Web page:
I can but give an instance or so of what part is done sleeping and what part awake, and leave the reader to share what laurels there are, at his own nod, between myself and my collaborators; and to do this I will first take a book that a number of persons have been polite enough to read, the STRANGE CASE OF DR. JEKYLL AND MR. HYDE. I had long been trying to write a story on this subject, to find a body, a vehicle, for that strong sense of man's double being which must at times come in upon and overwhelm the mind of every thinking creature. I had even written one, THE TRAVELLING COMPANION, which was returned by an editor on the plea that it was a work of genius and indecent, and which I burned the other day on the ground that it was not a work of genius, and that JEKYLL had supplanted it. Then came one of those financial fluctuations to which (with an elegant modesty) I have hitherto referred in the third person. For two days I went about racking my brains for a plot of any sort; and on the second night I dreamed the scene at the window, and a scene afterward split in two, in which Hyde, pursued for some crime, took the powder and underwent the change in the presence of his pursuers. All the rest was made awake, and consciously, although I think I can trace in much of it the manner of my Brownies. The meaning of the tale is therefore mine, and had long pre-existed in my garden of Adonis, and tried one body after another in vain; indeed, I do most of the morality, worse luck! and my Brownies have not a rudiment of what we call a conscience. Mine, too, is the setting, mine the characters. All that was given me was the matter of three scenes, and the central idea of a voluntary change becoming involuntary. Will it be thought ungenerous, after I have been so liberally ladling out praise to my unseen collaborators, if I here toss them over, bound hand and foot, into the arena of the critics? For the business of the powders, which so many have censured, is, I am relieved to say, not mine at all but the Brownies'. Of another tale, in case the reader should have glanced at it, I may say a word: the not very defensible story of OLALLA. Here the court, the mother, the mother's niche, Olalla, Olalla's chamber, the meetings on the stair, the broken window, the ugly scene of the bite, were all given me in bulk and detail as I have tried to write them; to this I added only the external scenery (for in my dream I never was beyond the court), the portrait, the characters of Felipe and the priest, the moral, such as it is, and the last pages, such as, alas! they are. And I may even say that in this case the moral itself was given me; for it arose immediately on a comparison of the mother and the daughter, and from the hideous trick of atavism in the first. Sometimes a parabolic sense is still more undeniably present in a dream; sometimes I cannot but suppose my Brownies have been aping Bunyan, and yet in no case with what would possibly be called a moral in a tract; never with the ethical narrowness; conveying hints instead of life's larger limitations and that sort of sense which we seem to perceive in the arabesque of time and space.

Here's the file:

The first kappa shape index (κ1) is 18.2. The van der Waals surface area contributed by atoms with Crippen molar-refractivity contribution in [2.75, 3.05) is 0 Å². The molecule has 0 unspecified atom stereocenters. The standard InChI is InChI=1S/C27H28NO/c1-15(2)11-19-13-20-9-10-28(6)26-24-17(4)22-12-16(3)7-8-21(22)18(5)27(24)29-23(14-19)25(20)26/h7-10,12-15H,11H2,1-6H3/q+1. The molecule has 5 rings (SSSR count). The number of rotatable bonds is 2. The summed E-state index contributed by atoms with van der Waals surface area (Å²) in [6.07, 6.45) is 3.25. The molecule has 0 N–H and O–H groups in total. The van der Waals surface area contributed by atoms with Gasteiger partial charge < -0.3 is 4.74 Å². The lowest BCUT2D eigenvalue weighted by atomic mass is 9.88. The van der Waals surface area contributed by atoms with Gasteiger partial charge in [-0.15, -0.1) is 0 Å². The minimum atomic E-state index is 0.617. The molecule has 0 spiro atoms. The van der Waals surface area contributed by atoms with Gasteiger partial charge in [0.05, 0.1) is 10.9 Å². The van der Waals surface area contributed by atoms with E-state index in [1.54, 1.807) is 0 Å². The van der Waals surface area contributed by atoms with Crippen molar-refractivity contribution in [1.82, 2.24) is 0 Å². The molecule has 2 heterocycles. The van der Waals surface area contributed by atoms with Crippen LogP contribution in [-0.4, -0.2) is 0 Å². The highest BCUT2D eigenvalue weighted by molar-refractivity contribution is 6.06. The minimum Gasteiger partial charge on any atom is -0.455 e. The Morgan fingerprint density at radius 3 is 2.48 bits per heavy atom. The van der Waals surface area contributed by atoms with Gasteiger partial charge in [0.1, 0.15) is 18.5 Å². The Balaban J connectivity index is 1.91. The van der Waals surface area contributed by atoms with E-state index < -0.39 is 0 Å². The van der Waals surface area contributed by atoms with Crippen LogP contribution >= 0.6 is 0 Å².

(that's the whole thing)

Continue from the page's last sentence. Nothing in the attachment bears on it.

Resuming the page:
For the most part, it will be seen, my Brownies are somewhat fantastic, like their stories hot and hot, full of passion and the picturesque, alive with animating incident; and they have no prejudice against the supernatural. But the other day they gave me a surprise, entertaining me with a love-story, a little April comedy, which I ought certainly to hand over to the author of A CHANCE ACQUAINTANCE, for he could write it as it should be written, and I am sure (although I mean to try) that I cannot. - But who would have supposed that a Brownie of mine should invent a tale for Mr. Howells?

Across the Plains Page 74

Robert Louis Stevenson Stories

Free Books in the public domain from the Classic Literature Library ©

Robert Louis Stevenson
Classic Literature Library

All Pages of This Book